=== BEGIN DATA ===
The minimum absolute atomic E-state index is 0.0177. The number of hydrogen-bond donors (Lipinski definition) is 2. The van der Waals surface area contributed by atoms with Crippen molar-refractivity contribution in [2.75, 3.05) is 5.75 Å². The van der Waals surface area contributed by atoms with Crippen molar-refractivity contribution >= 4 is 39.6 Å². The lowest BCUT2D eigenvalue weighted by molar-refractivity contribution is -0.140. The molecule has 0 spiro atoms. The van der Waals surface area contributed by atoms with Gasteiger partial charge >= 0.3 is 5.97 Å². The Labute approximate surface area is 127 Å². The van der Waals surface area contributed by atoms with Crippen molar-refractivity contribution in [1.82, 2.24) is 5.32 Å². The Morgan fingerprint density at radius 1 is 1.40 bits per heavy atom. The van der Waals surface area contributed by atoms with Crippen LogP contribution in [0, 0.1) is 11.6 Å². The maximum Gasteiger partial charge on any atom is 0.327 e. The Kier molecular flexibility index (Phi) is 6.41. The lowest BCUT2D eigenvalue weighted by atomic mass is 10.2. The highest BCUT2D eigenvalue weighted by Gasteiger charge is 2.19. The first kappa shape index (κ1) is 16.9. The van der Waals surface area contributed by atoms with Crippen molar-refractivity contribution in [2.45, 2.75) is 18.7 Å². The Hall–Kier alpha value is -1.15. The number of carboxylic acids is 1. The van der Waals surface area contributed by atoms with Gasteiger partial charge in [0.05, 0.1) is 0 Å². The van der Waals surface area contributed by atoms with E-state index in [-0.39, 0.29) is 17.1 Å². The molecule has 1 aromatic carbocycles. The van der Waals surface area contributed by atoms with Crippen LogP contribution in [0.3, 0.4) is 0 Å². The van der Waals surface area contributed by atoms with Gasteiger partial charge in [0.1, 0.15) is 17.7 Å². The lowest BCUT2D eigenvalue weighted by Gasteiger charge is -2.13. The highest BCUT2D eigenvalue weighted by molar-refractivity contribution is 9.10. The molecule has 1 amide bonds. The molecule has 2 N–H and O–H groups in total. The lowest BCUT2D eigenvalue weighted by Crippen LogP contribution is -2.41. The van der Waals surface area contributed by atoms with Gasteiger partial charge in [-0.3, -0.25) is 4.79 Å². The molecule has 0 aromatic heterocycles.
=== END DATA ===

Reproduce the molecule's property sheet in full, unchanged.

The minimum absolute atomic E-state index is 0.0177. The number of hydrogen-bond donors (Lipinski definition) is 2. The van der Waals surface area contributed by atoms with Crippen molar-refractivity contribution in [2.75, 3.05) is 5.75 Å². The van der Waals surface area contributed by atoms with Crippen molar-refractivity contribution >= 4 is 39.6 Å². The lowest BCUT2D eigenvalue weighted by molar-refractivity contribution is -0.140. The molecule has 0 spiro atoms. The van der Waals surface area contributed by atoms with Gasteiger partial charge >= 0.3 is 5.97 Å². The Labute approximate surface area is 127 Å². The van der Waals surface area contributed by atoms with Crippen molar-refractivity contribution in [1.82, 2.24) is 5.32 Å². The Morgan fingerprint density at radius 1 is 1.40 bits per heavy atom. The van der Waals surface area contributed by atoms with Crippen LogP contribution in [0, 0.1) is 11.6 Å². The maximum Gasteiger partial charge on any atom is 0.327 e. The Kier molecular flexibility index (Phi) is 6.41. The lowest BCUT2D eigenvalue weighted by atomic mass is 10.2. The highest BCUT2D eigenvalue weighted by Gasteiger charge is 2.19. The first kappa shape index (κ1) is 16.9. The van der Waals surface area contributed by atoms with Crippen molar-refractivity contribution in [2.45, 2.75) is 18.7 Å². The Hall–Kier alpha value is -1.15. The number of carboxylic acids is 1. The van der Waals surface area contributed by atoms with Gasteiger partial charge in [0.05, 0.1) is 0 Å². The van der Waals surface area contributed by atoms with E-state index in [-0.39, 0.29) is 17.1 Å². The molecule has 1 aromatic carbocycles. The van der Waals surface area contributed by atoms with Crippen LogP contribution in [0.3, 0.4) is 0 Å². The van der Waals surface area contributed by atoms with Gasteiger partial charge in [0.1, 0.15) is 17.7 Å². The lowest BCUT2D eigenvalue weighted by Gasteiger charge is -2.13. The highest BCUT2D eigenvalue weighted by molar-refractivity contribution is 9.10. The molecule has 1 amide bonds. The molecule has 2 N–H and O–H groups in total. The lowest BCUT2D eigenvalue weighted by Crippen LogP contribution is -2.41. The van der Waals surface area contributed by atoms with Gasteiger partial charge in [-0.3, -0.25) is 4.79 Å². The molecule has 0 aromatic heterocycles.